The second most notable thing is that change from a coin cell battery to a USB powered battery. This is almost akin to the move that SRM has been trying to make for a few years, but hasn’t quite nailed (released) yet. In SRM’s case they were aiming for a wireless charging type system. Whereas in Power2Max’s case they went with standard micro-USB protected by a cover:
You’ll remember that Power2Max is hardly the first micro-USB powered power meter on the market, as bePRO introduced theirs a year ago without issue. Similarly, so did WatTeam, though, they’ve yet to resume production after halting things this past spring. The Power2Max USB battery is stated at 150 hours of battery life between charges. That’s substantially more than bePRO and WatTeam.
In addition, the units got the ability to get firmware updates, should they be released down the road. Previously that required sending the units back to Power2Max. Though for the most part I don’t expect too many updates, as Power2Max has tended to keep things pretty vanilla when it comes to changes in software.
Availability and such:
So, how much will these new units set you back and when will they start shipping?
Well the current plan is a bit flexible on the shipping date. They won’t open pre-orders for another 2-4 weeks, and then from there expect shipping within the November-December timeframe. Historically speaking Power2Max has been pretty disciplined when it comes to announced dates and shipping timeframes. Note that the mountain bike variants won’t be on the immediate docket. Rather, those will come “sometime in 2017”, but they declined to state whether that’d be the first half or second half. Obviously, that’s a pretty big difference.
As for pricing, right now Euro pricing is available, and the units are definitely more pricey than the existing Type-S units, about 43% more actually. That’s honestly fairly substantial, and may put a solid dent in their sales. For example the cheapest offering of the NG units is 990EUR, while the cheapest Type-S is 690EUR.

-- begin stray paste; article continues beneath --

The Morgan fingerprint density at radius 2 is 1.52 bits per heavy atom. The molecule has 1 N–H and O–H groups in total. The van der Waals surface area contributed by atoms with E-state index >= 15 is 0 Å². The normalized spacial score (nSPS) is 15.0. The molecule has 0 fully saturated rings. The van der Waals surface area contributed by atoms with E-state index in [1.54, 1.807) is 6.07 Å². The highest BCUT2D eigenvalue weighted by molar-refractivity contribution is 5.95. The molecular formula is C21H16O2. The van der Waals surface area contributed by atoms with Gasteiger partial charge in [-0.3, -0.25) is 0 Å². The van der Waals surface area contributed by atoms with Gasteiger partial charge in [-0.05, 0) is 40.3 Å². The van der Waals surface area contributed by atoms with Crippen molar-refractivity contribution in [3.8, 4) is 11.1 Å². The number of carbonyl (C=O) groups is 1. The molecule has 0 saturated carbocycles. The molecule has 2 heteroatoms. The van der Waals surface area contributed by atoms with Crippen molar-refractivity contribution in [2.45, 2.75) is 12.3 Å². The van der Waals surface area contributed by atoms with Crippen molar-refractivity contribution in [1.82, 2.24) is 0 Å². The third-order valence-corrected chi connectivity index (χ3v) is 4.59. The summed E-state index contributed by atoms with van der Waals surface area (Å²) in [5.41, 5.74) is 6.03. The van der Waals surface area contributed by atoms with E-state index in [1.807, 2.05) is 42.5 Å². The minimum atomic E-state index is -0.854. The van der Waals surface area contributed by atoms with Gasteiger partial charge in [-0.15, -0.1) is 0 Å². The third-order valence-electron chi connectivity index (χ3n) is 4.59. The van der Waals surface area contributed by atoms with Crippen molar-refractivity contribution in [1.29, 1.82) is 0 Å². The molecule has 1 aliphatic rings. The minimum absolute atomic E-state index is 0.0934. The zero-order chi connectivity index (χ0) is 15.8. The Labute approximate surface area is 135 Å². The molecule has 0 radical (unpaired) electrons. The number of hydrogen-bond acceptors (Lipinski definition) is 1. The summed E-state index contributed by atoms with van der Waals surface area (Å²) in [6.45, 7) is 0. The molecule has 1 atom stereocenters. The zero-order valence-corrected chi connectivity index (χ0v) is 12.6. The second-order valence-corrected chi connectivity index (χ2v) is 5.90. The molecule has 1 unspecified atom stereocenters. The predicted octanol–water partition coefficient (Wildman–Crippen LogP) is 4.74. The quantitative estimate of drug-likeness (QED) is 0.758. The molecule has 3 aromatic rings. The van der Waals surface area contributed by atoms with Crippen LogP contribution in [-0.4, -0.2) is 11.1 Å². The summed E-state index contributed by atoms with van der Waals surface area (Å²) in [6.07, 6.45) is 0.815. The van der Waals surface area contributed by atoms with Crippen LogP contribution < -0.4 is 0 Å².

Here’s the NG unit chart. No, I didn’t choose lime green as the font color, it came that way from their PDF.
Compare that to the Type-S prices (a line that will be retained):
It’ll be interesting to see how this lineup fares with the higher price point. Looking at Quarq’s new Euro prices, the cheapest is at 679EUR. Historically Power2Max has always been cheaper, and at this point they’re still 20EUR more expensive for the Type-S (non-dual ANT+/BLE), and 320EUR more expensive for the NG. Eeks.
Still, I’ll be looking forward to checking them out later this fall once they start shipping and see how they fare. It’s good to get more dual ANT+/BLE options into the market. Plus, Power2Max typically has more crankset compatibility options than Quarq does, largely due to not being tied to SRAM (maker of their own cranksets). So that’s certainly a factor as well to consider when choosing.
With that – thanks for reading!